Scoot Commute

MSF Rider Coach Prep Course: The First 3 Days

Posted in MSF RiderCoach by sbahn on 2012/03/29

I’m really excited to have been asked to take the Motorcycle Safety Foundation (MSF) RiderCoach Prep Course with the end result being certified to offer the MSF Basic Rider Course (BRC) here in Little Rhody. While there’s no guarantee that 1) I will pass; and, 2) upon successful completion, that I’ll be hired, I pony’d up the cash for the course at CCRI and arranged my work schedule.

The course runs Friday – Saturday – Sunday from 8:00 am to 5:00 pm for two weeks, then the following Saturday is classroom student teaching, and the last weekend, Saturday and Sunday, range student teaching. As someone who has a busy “day job” and neighborhood obligations, this course is a big investment of my time.

It began a month ago when I was handed a large three-ring binder with several booklets of reading materials and a pre-first-day question packet of over 70 questions and a separate packet of readings and questions related to learner-centered teaching. About two weeks before the first day of the course, I started reading intently, answering the questions. I also did some additional Googling around to read what RiderCoaches and riders who had taken the BRC had to say.

On the first day of the course, a Friday morning, I dragged my body out of bed after my alarm bleated at 6:00 am. I am not a morning person, and despite my best efforts to get to bed early, still stayed up to my normal time. Shower, dress, and then down to the kitchen to make some yummy farina. Except I hadn’t checked and I was out of hot cereal. I knew I needed to eat something solid to calm my stomach (and nerves). Luckily I had a pumpernickel bagel courtesy of one of the nicest profs at my place of work.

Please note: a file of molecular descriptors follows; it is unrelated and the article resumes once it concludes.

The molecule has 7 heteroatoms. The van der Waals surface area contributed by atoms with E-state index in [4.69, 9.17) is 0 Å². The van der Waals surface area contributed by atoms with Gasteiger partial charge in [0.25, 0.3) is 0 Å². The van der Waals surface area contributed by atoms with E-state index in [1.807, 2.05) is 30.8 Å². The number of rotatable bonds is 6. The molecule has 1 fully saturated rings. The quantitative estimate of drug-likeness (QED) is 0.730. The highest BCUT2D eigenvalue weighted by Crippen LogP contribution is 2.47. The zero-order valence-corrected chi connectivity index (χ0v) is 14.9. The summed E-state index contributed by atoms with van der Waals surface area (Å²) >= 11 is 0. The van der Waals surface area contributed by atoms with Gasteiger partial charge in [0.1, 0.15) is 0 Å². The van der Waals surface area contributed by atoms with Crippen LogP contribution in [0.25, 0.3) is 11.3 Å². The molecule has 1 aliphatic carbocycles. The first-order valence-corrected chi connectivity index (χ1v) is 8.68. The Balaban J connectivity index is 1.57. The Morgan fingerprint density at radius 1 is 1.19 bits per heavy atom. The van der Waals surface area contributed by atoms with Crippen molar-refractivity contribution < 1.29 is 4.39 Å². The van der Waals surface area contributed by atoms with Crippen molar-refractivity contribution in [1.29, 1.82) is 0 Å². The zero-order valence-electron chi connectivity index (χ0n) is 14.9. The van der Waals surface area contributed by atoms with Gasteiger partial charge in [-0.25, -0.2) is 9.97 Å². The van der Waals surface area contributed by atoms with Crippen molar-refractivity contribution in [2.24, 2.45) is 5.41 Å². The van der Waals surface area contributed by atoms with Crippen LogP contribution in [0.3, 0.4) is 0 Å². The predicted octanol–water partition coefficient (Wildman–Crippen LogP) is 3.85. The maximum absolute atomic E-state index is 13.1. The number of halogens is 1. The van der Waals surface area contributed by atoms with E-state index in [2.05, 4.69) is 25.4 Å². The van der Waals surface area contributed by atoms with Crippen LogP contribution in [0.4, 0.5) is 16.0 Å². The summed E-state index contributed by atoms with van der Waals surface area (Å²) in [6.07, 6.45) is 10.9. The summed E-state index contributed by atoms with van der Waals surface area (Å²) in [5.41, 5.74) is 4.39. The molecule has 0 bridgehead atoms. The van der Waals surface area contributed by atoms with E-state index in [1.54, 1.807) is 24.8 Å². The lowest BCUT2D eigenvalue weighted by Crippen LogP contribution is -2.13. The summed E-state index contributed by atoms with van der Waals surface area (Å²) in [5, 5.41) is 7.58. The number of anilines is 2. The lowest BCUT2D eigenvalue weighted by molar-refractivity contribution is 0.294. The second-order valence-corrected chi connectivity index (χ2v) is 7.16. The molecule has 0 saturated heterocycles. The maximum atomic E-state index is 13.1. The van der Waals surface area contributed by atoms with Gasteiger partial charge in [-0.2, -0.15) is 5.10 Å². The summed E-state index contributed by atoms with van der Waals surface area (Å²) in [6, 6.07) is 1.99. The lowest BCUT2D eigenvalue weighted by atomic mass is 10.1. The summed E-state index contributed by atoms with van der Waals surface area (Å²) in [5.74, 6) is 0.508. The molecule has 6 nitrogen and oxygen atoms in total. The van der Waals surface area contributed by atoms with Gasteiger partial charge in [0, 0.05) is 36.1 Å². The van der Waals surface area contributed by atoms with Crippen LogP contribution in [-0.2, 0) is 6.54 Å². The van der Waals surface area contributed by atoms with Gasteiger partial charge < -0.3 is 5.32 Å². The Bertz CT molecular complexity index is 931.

I rode the DRZ up to CCRI’s Lincoln campus. As I pulled in to park, I saw another bike and a guy taking off his helmet and headed toward a building. He stopped, turned, and walked over to greet me. “Ahhh, that’s good,” I thought to myself. I was really nervous about the guys accepting any girls. He’s a police officer in Portsmouth, Rhode Island and a really nice guy. A real natural with the teaching. I would welcome the opportunity to co-coach with him.

Trainer bikes: Yamaha TW200, Honda Rebel, Honda Nighthawk

Trainer bikes: Yamaha TW200, Honda Rebel, Honda Nighthawk

I’m not going to get into the minutiae of each day, but I’ll say this. I was absolutely exhausted at the end of each day, mentally and physically empty. And I still had to ride home.

Some take-aways:

  • wear sunblock every day even if it’s overcast (I was Rudolf on Monday at school)
  • the TW200 is a freakin’ hoot & a half to ride; half of us in the class are ready to buy our own
  • the guys who ride the power lines behind CCRI in Lincoln are having a helluva lot more fun than us suckas riding around in a circle on a beat up Honda Rebel
  • the Honda Rebel is a miserable bike for me; the first one I rode, I dragged my feet on the ground when I went to put them on the pegs and actually had to look down to figure out where the hell the pegs were. What a crazy, uncomfortable position, feet so far forward. The chick who has ridden for 43 years thought the peg placement on the TW200 was odd. Gimme my D/S bike any day!
  • kudos to the woman in my class who is profoundly deaf; it’s so much fun to watch her and have her as part of the team as she brings the best out in all of us as we work to be as inclusive as possible. And she’s got 3 or 4 of the same bikes I have! Academics have to stick together (she’s an Associate Dean at a college).
Lunch break tomfoolery: TW200 chases a Honda Rebel

Lunch break tomfoolery: TW200 chases a Honda Rebel

All in all, the course is fantastic. All week I’ve been even more hyper-aware of my surroundings on my commute in and out of work. I’ve been trying to think of fun things to add to the classroom exercises, like having model bikes and motorcycle books (like Jupiter’s Travels, Long Way Round, Proficient Motorcycling) on each table as students filter in and some gear for students to touch, try on, and demonstrate during that section.

I’m not too concerned about the classroom. I’m starting to relax about the range. My two issues are cone placement and recognizing student mistakes and offering constructive feedback. We haven’t practiced that because everyone is a good rider in the course. But it’ll come in time.

It’s Thursday night. Off to re-read the big book and make notes on cone placement.

Sticking a leg out off a Honda Rebel

Sticking a leg out off a Honda Rebel

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